I’ve been going over my notes, expanding them, looking up titles and such, in order to make these notes a bit more useful for you folks who weren’t at these particular sessions that I attended. I hope they’ll be found useful.
The only two sessions I attended were the Function of Apocryphal and Pseudepigraphal Writings in Early Judaism and Early Christianity Consultation, at 9:00-11:30 am and 4:00-6:30 pm Monday 11/19. I took notes of all the talks. Between the two sessions, I was invited as a guest to the lunch of the steering committee, and I’ll describe some of that too. This consultation is particularly fascinating to me, blending as it does several interests of mine all into one: canon, apocrypha/pseudepigrapha, and their usage in early Christianity.
After a brief welcome by Lee Martin McDonald, the morning session began with Craig Evans, presenting “The Pseudepigrapha and the New Testament: The Case of the Acts of the Apostles,” taking the place of the scheduled paper by James Sanders, “Non-Masoretic Literature in Early Judaism and Its Function in the New Testament.” Sanders has recently undergone surgery and was unable to attend, but Evans read some notes from Sanders prior to beginning his paper. Evans’ handout consists of five pages of “Parallels between Acts and the literature of late antiquity” taken from his Ancient Texts for New Testament Studies (Hendrickson, 2005), pp 373-78.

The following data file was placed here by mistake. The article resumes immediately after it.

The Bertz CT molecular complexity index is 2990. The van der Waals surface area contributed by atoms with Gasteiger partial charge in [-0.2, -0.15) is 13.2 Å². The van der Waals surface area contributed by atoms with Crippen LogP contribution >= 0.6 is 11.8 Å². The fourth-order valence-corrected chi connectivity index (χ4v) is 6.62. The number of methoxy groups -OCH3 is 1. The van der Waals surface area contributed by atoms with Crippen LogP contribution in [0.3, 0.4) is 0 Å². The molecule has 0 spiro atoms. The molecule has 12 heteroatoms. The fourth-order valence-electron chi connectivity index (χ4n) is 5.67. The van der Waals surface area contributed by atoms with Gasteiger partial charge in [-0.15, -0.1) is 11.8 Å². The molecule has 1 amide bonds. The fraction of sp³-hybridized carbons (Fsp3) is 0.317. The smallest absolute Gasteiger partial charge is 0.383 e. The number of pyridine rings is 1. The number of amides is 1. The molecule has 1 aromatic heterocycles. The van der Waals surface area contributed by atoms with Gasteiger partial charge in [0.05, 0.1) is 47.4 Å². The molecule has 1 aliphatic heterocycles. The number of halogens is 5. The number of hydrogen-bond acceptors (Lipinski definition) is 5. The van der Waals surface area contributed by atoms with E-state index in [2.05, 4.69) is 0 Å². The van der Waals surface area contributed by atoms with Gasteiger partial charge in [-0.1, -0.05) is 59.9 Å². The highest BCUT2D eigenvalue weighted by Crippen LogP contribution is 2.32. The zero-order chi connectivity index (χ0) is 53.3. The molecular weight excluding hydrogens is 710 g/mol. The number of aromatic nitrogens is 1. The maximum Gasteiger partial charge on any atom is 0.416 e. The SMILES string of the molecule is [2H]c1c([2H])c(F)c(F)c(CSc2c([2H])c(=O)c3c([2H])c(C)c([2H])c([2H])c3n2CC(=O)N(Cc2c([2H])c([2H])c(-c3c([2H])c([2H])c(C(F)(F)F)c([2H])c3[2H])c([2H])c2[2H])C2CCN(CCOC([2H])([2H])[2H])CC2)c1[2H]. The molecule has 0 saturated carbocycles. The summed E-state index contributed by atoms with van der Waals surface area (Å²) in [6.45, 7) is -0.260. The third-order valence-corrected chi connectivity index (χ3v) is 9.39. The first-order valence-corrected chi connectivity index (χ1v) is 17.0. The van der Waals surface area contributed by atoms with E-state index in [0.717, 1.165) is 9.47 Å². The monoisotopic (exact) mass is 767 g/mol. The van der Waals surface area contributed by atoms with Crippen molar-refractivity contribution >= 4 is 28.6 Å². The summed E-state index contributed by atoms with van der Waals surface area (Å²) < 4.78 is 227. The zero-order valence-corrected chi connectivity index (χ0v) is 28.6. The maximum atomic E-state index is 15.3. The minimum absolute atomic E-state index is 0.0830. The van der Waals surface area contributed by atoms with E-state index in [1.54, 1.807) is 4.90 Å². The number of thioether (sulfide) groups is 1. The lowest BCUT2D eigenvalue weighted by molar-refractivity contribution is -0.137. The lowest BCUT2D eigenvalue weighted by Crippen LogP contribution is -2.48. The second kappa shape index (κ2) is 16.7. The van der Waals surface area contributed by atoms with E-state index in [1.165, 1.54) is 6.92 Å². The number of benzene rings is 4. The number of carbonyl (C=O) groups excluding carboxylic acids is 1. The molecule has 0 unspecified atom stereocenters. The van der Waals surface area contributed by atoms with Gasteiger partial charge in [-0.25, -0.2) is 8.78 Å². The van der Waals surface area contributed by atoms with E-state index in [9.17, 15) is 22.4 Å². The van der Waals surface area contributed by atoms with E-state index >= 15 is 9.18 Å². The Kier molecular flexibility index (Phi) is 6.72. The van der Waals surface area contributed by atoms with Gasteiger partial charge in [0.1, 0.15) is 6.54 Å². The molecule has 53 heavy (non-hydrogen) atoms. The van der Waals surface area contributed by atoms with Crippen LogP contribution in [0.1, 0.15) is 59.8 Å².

Evans first discussed two particular cases of parallelomania (which term he didn’t use, but I do), positing exact parallels between Acts and the Iliad in Dennis R. MacDonald, Does the New Testament Imitate Homer? Four Cases from the Acts of the Apostles (Yale, 2003), and between Acts and the Aeneid by Marianne Palmer Bonz, The Past as Legacy: Luke-Acts and Ancient Epic (Fortress Press, 2000). [I also took down the name of Gregory Riley, who likewise writes on such mimesis, but neglected to note the import of the name. He’s probably as much in Evans’ sights as MacDonald and Palmer Bonz.] Evans mentioned that the reviews of both works are mixed, but generally negative. He mentioned a lengthy critique by Karl Olav Sandnes, “Imitatio Homeri? an appraisal of Dennis R. MacDonald’s ‘mimesis criticism'” (JBL 124.4 [Winter 2005]: 715-732) who provides helpful bibliographical background. Sandnes concludes, “MacDonald isolates subtle emulation from its advertising context. Subtle and concealed emulation without basis in a broadcast intertextuality cannot make up for slippery comparisons. His reading is fascinating and contributes to a reader-oriented exegesis. But he fails to demonstrate authorial intention while he, in fact, neglects the OT intertextuality that is broadcast in this literature” (p. 732), a point which Evans picks up later. Evans also referenced a review by Luke Timothy Johnson of MacDonald (Theological Studies 66.2 [June 2005]: 489-90), which concludes “M. can claim the Iliad as part of the Hellenistic intertexture for interpreting Luke-Acts, but he fails to show that there is anything uniquely in Acts and Homer that can be explained only by literary imitation. The book fails to convince on its central point, and fails to suggest what difference it might make for any reader of Acts if its central point were correct” (p. 490). Evans echoed the latter point, emphasizing that such potential parallels as suggested by scholars often serve no purpose exegetically, and would have had little impact on any reader unless they were more obvious and involved. This leads him directly to the fascinating counter-example to MacDonald and Palmer Bonz that both the narrative setting of Acts 2 and the text of the quotation there of Joel 3.1-5 (LXX/MT; English 2.28-32) are intertwined in such a way that Joel 3 is then presented as a prophecy of the time of the events depicted in Acts 2, which are likewise presented as the fulfillment of that prophecy, and the wording of the quotation and setting are both subtly adjusted toward making that connection. Thus the explicit or “broadcast intertextuality” (so Sandnes) in this case also indicates the “subtle emulation” (also Sandnes) in this passage. This is a direction that really needs following in Luke-Acts in particular, but also in every other location in the NT with explicit quotations from the OT–investigating the possibility of quite subtle effects on the texts surrounding such quotations, their context influencing and being influenced. A further question raised by Evans is: Do the suggested parallels actually help us understand the text better? If they don’t, knowing the above Joel-Acts example, then those parallels are very likely not there, as they would serve no purpose to either author or reader. (There was no respondent at this point to Evans because of the above-mentioned schedule change.)